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It’s official: if you’re a woman in the UK, chances are that you’ll retire on a significantly lower pension pot*.  Here’s how we change that.

It’s official: if you’re a woman in the UK, chances are that
you’ll retire on a significantly lower pension pot*.  Here’s how we change that.

New data from the DWP shows that the gender pensions gap in the UK currently stands at 35%.  If you’re a woman in your forties, the gap is even greater, with women in this category statistically heading for retirement with almost half the pension pot of the average man.

It’s not surprising, given the reality of life, as the impact on women of career breaks for family or caring responsibilities, part-time work and reduced hours, and the effects of menopause on a woman’s capability to work, all impact on her capacity to save towards retirement.

The situation isn’t new, and it’s one we’ve talked about for a long time.  But for the first time, official research recognises that the gender pensions gap is here and it’s real.  It’s a first step towards improvement, and through acknowledging the problem and its size, there is hope that change will follow to improve conditions that hold women back from saving adequately for retirement.

The report also highlights the importance that auto enrolment has played in closing the pensions gap, shrinking 7% off the starting size in the years since auto enrolment was introduced.

The report also shows that women cannot rely on the state pension alone, or a partner’s pension. It is vital that women have independent, private pension planning to achieve a comfortable and secure retirement.

There are some positive takeaways:  in their thirties, women’s pension contributions overall are at their highest, and the gap is smallest at 10%.  And by the time of reaching standard pension age (66), the gap has reduced again (but still significant), showing that over time there is the potential to replenish lost pension savings.  It’s a start, and it shows that the continued earnings potential for women in their fifties and sixties – giving an additional c. 20 years of contributions – does have a positive impact on the final result.  The question remains, though: if earnings potential, and therefore contributions, had remained at her highest, what would a woman’s pension pot have been worth over time?

From our perspective, the report emphasises more than ever the need for women to have an independent financial plan for the future, and the importance that professional financial advice plays in helping to achieve this.  While this does not mean saving for the future exclusively of a spouse or partner, it does mean having a defined, fair and holistic plan for each individual’s future in retirement and the path they’ll take towards it.  Social norms won’t change the imbalance overnight, but good financial planning can ensure that women’s pensions have extra boost to grow and prosper over time, and ultimately close the gap by the time they reach retirement age.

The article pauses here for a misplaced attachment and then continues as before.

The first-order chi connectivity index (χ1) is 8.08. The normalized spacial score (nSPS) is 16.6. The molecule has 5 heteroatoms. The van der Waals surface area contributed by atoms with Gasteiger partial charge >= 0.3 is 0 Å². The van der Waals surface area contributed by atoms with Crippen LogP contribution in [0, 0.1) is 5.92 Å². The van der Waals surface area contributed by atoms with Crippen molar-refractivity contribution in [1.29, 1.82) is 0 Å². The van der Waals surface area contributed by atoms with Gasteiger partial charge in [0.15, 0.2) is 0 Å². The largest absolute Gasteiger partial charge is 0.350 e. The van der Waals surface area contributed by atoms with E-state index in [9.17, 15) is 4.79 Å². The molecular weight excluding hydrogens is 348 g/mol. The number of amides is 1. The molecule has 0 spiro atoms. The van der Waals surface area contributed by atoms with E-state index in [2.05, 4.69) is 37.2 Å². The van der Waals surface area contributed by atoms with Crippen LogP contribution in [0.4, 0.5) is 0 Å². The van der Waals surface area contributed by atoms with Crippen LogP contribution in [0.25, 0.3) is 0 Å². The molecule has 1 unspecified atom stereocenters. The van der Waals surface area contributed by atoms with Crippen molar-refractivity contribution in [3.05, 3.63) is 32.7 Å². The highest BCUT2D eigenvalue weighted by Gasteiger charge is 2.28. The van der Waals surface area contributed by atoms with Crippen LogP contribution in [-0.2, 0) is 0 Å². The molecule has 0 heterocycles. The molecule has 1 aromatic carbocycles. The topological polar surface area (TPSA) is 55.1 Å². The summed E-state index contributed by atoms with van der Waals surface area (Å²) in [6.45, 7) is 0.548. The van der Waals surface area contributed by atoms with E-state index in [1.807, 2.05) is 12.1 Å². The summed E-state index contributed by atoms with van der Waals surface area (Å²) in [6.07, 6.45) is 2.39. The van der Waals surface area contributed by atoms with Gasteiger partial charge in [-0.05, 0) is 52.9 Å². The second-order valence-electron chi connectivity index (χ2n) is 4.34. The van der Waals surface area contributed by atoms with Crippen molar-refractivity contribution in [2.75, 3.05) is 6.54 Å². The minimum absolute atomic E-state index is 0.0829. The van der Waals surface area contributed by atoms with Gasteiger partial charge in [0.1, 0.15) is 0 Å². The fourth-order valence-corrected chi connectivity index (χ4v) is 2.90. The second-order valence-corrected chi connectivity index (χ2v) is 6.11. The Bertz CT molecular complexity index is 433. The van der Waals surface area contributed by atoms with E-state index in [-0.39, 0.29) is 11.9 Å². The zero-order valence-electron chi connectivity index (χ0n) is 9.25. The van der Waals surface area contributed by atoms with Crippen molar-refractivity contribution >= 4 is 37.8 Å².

And it’s never too late to start.  Speak with our IW experts to see what you can do today for your future.

Some key takeaways from the report:

  • The participation rate for Auto Enrolment-eligible employees was higher for women than men (89% vs 87%)
  • Higher representation of female employees within the public sector, and a higher trend of saving overall within the public sector compared with private, contributes to this figure
  • Among adults aged 16 to 64, the employment rate was 79% for men and 72% for women
  • The total annual contribution into workplace pensions under auto enrolment was £52 billion for women and £62.6 billion for men
  • Thus, although the proportion of women contributing to pensions via auto enrolment is higher, the value of contributions is significantly lower
  • And the difference between the total annual contribution into workplace pensions is greater than the difference in the employment rates
  • Women aged 30-39 eligible for auto enrolment are reversing the gap. This is also in line with the auto enrolment timeline: those of working age at the commencement of auto enrolment are likely to have benefited from compulsory pension contributions throughout their working life, compared with those in other age groups who did not
  • The gender pensions gap is smaller for those who hold some defined benefit pension wealth, compared to those who hold only defined contribution pensions

Source: DWP gender pensions gap report The Gender Pensions Gap in Private Pensions – GOV.UK (www.gov.uk)

John Doe

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